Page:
When tooth decay, gingivitis (gum disease) or facial injuries lead to multiple lost teeth, dentures might be the best way to restore a person’s smile. From replacing only a few teeth to restoring much of the mouth, there are many denture solutions that can be tailored to suit different needs.
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How Much Do Dentures Cost?
Many people are surprised to find that dentures are more affordable than they anticipated, especially after taking insurance or other financial assistance into account.
The total cost of a denture treatment will vary, depending on what types of dentures are needed. The following ranges are for the upper or lower teeth only, and doing both would double these estimated costs:
- Complete Dentures range from $1,300 to $3,000
- Temporary (Immediate) Dentures range from $1,500 to $3,200
- Implant-Retained Dentures range from $1,500 to $4,000
- Snap-In Dentures range from $1,500 to $4,000
- Partial Removable Dentures range from $650 to $2,500
Of course, cost is only one factor when considering which type of dentures is most suitable for a given situation. A prosthodontist can help patients determine which dentures are best for them, and then provide a more definitive estimate on the total cost.
Ways to Afford Dentures
The above numbers reflect the total cost of denture treatment. Many patients end up paying significantly less, and almost no one pays the entire price upfront unless they choose to do so. There are several ways to make dentures quite affordable.
Dental Insurance Might Pay Half
Most dental insurance plans pay around 50 percent of the cost on average, effectively cutting out-of-pocket costs by half for those who have coverage. Not everyone has dental insurance, but many people can gain access to it through employer-provided coverage or private dental plans. Even if a person doesn’t normally carry dental insurance, reducing the cost of dentures by half certainly justifies signing up for a plan.
With dental insurance, the above rates can start from a few hundred dollars and depending on the type of denture go up as much as a few thousand of dollars.
(Tip: Some dental insurance plans limit how much assistance they’ll provide in the first year of coverage. It may be necessary to carry coverage for two years in order to get the maximum benefit.)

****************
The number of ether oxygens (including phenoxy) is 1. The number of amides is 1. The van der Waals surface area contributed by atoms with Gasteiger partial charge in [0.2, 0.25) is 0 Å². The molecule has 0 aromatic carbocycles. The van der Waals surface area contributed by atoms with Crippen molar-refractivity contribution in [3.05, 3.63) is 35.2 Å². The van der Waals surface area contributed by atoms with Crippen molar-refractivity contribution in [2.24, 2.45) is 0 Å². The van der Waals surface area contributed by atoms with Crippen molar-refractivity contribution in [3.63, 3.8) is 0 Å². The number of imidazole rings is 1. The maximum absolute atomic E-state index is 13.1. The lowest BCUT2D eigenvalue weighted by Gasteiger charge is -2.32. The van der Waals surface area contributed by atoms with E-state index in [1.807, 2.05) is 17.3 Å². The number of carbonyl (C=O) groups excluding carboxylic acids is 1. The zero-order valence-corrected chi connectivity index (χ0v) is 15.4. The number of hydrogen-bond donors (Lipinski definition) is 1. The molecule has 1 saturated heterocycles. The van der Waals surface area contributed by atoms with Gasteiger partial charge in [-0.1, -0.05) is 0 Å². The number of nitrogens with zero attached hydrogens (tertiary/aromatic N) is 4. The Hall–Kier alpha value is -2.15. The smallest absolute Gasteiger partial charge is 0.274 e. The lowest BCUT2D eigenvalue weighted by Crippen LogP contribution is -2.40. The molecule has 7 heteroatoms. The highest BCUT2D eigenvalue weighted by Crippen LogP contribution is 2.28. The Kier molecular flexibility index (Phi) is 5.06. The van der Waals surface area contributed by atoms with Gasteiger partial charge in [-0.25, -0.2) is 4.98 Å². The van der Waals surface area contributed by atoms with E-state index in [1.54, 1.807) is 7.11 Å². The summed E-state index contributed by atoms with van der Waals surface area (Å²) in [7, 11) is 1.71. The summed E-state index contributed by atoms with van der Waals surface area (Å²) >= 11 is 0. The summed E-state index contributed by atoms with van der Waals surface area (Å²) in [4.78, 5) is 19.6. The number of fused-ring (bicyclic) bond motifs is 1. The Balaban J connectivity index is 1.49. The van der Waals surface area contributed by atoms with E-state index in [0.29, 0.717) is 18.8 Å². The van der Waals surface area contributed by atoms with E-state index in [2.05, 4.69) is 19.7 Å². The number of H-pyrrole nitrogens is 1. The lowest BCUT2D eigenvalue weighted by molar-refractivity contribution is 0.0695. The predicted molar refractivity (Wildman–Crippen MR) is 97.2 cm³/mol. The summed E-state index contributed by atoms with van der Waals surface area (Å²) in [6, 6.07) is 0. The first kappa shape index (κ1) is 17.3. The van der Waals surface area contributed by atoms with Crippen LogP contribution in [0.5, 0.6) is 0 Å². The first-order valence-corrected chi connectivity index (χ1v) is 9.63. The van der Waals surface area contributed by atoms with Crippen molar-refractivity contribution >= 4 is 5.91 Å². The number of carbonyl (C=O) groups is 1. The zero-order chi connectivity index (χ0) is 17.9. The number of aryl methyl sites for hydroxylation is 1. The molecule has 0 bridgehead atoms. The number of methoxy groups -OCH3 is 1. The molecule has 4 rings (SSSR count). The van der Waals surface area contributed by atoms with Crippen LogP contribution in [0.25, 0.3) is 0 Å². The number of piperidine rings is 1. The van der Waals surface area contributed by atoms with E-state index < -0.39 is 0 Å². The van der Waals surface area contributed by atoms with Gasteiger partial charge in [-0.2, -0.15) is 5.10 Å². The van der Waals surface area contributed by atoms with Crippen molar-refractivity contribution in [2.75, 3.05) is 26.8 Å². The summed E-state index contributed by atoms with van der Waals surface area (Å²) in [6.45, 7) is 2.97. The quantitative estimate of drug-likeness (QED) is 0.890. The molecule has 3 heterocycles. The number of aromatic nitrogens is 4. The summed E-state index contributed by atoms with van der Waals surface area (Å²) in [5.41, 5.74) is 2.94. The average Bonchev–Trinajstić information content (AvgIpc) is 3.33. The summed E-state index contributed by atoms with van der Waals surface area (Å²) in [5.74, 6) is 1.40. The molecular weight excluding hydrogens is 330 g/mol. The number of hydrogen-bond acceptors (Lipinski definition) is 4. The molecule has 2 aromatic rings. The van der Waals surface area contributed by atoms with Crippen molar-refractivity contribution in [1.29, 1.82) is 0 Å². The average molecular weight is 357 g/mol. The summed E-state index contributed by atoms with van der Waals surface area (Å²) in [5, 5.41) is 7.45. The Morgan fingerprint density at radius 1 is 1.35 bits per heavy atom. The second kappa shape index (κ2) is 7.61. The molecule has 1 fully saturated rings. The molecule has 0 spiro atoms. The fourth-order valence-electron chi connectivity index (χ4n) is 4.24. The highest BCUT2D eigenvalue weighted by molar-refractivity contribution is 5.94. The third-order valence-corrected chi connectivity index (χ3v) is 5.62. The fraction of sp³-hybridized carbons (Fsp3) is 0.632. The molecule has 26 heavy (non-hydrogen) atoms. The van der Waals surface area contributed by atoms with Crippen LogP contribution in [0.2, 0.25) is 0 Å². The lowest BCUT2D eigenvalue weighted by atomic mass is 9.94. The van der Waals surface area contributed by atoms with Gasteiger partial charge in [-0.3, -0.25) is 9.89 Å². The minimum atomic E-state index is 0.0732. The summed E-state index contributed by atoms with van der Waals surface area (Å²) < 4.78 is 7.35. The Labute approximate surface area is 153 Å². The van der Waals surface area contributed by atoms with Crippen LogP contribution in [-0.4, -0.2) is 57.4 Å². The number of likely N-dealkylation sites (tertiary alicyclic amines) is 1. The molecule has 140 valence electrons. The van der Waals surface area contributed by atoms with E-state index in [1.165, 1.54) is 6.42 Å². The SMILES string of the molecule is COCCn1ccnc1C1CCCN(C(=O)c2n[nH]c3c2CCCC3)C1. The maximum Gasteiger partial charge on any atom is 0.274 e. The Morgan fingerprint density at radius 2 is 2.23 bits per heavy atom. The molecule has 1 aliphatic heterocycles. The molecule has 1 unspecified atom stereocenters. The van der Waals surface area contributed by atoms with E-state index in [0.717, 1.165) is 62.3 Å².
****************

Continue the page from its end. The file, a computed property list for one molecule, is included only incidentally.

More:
Financing Options For Dentures
Prosthodontists who regularly help patients with dentures understand that the cost can be challenging to pay all at once, even if it is affordable when spread across multiple payments. For this reason, many dental practices that offer dentures also offer denture financing. There are many care plan options available through third party financing groups that can help you to afford your next pair of dentures. Just to remember to ask for these options next time you visit our office. And one of our expert treatment coordinators will assist you to find the financing options that best suits your needs.
Dental Discount/Membership Plans Provide Savings
Dental discount and membership plans can greatly reduce some of the costs associated with the cost of your dentures. Just remember a dental discount plan is not insurance. Instead, you get a discount or a membership card that lets you take advantage of many savings on a variety of treatments and services for as low as a few hundred dollars annually. Here are some of the examples of savings you can receive from these discount plans. Usually these savings include offers such as a percentage off of some treatments, free or very low cost for cleanings and exams. And in many cases a wholesome discount off more elective treatments. To learn more about these savings you should contact your dentist and ask to see what offers are available.
The Steps for Getting Dentures
While routinely done, dentures are one of the more extensive dental treatments. You’ll go to the prosthodontist several times throughout the process. The steps typically go as follows:
Who is the Best Candidate for Dentures?
Anyone who has lost a significant number of teeth may be a good candidate for dentures. The jawbone and gum tissue remaining must be in good condition to support the false teeth.
Although people 65 and older are the most common age group to have dentures, younger age groups may get dentures due to general tooth loss or injury.
What Types of Dentures Are There?
A prosthodontist might recommend one of several different denture types. Complete, temporary, implant-retained, snap-in and partial removable are some of the most commonly used options.
How to Maintain Dentures
Dentures have to be cared for, much like teeth although the process is somewhat different. To prevent plaque buildup:
- Brush with a soft denture brush at night.
- Hold over a sink with a washcloth underneath, in case they drop.
- Soak overnight in a commercial denture cleaner.
- Brush in the morning, again with a washcloth.
Dentures may also be soaked overnight in a dilute solution of vinegar and water, in order to remove/prevent calculus. Full-strength vinegar can damage the surface of dentures and shouldn’t be used. Acetic acid also works, provided it’s diluted. To learn more about how to clean and maintain your dentures please visit our full article about the best way to clean dentures.
When to Use Denture Adhesive
Denture adhesive may be used to soothe minor irritation from dentures. Improperly fitting dentures should be checked by a prosthodontist, as adhesive won’t actually fix dentures.
Schedule a Denture Consultation
To learn more about dentures, cost and solutions, contact us to schedule a consultation. One of our experienced prosthodontists will review the process with you, and find a solution that meets your goals.